Oilseed Farm-to-Market Demonstration expands the basic oilseed commodities market to include by-product marketability. When the oilseeds (brassicas) are included in the crop rotation, all of the crops benefit in yield potential and the soil health is improved overall. When the seed is crushed it provides four potential by-products: oil, meal, glycerol, and sludge. This project uses the direct seed system as the technique to grow oilseed crops in rotation; and evaluates with the producer the economics of by-product marketing versus the sale of seed.
There were two parts of the project: research of the agronomics of growing oilseed crops on farm; and participant education of value-added through crushing their own oilseed and marketing the by-products. The objectives included researching growing conditions within the direct seed system; researching crop benefits in the rotation; addressing pest and weed control issues; and a market analysis of the value of oilseed seed versus the value of crushed seed for oil and meal.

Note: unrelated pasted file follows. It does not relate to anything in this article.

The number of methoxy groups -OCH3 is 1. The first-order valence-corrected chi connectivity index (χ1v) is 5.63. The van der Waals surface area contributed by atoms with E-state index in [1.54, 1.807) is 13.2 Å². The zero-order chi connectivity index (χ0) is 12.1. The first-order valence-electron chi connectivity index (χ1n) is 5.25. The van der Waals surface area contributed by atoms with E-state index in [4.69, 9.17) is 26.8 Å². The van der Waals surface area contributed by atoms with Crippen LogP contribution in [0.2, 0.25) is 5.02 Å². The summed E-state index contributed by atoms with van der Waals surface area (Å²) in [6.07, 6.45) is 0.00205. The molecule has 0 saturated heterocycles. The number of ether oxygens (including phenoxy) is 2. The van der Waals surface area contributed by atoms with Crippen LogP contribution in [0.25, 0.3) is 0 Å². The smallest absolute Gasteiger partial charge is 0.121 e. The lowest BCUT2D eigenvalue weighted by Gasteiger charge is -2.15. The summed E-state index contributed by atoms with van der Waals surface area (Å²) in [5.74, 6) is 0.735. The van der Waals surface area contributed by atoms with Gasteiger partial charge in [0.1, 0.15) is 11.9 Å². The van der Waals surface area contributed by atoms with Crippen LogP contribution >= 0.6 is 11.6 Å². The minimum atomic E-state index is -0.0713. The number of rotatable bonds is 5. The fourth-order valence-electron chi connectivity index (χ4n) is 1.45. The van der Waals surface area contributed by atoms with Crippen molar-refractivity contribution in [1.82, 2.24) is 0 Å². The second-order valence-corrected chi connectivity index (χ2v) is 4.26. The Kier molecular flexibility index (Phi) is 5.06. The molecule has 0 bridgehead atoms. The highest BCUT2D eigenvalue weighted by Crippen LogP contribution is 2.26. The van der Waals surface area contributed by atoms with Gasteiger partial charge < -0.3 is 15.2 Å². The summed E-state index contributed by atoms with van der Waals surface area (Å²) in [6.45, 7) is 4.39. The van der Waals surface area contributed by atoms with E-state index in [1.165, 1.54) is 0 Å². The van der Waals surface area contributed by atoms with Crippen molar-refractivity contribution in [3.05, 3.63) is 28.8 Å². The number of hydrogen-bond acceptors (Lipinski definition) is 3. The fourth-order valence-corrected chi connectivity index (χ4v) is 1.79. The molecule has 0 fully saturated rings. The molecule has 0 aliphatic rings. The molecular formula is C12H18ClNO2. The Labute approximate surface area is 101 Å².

The original project design was a mobile crusher that would move farm-to-farm to complete the crushing process. Due to transportation and operating costs it was discovered that it was easier to move the oil in barrels than the meal in feed bags; once realized, the crusher remained at the livestock operators shop and the seed was brought to that location.
The research of growing oilseed crops was based on the experience of the participants, consulting with Washington State University and with USDA Natural Resources Conservation Service.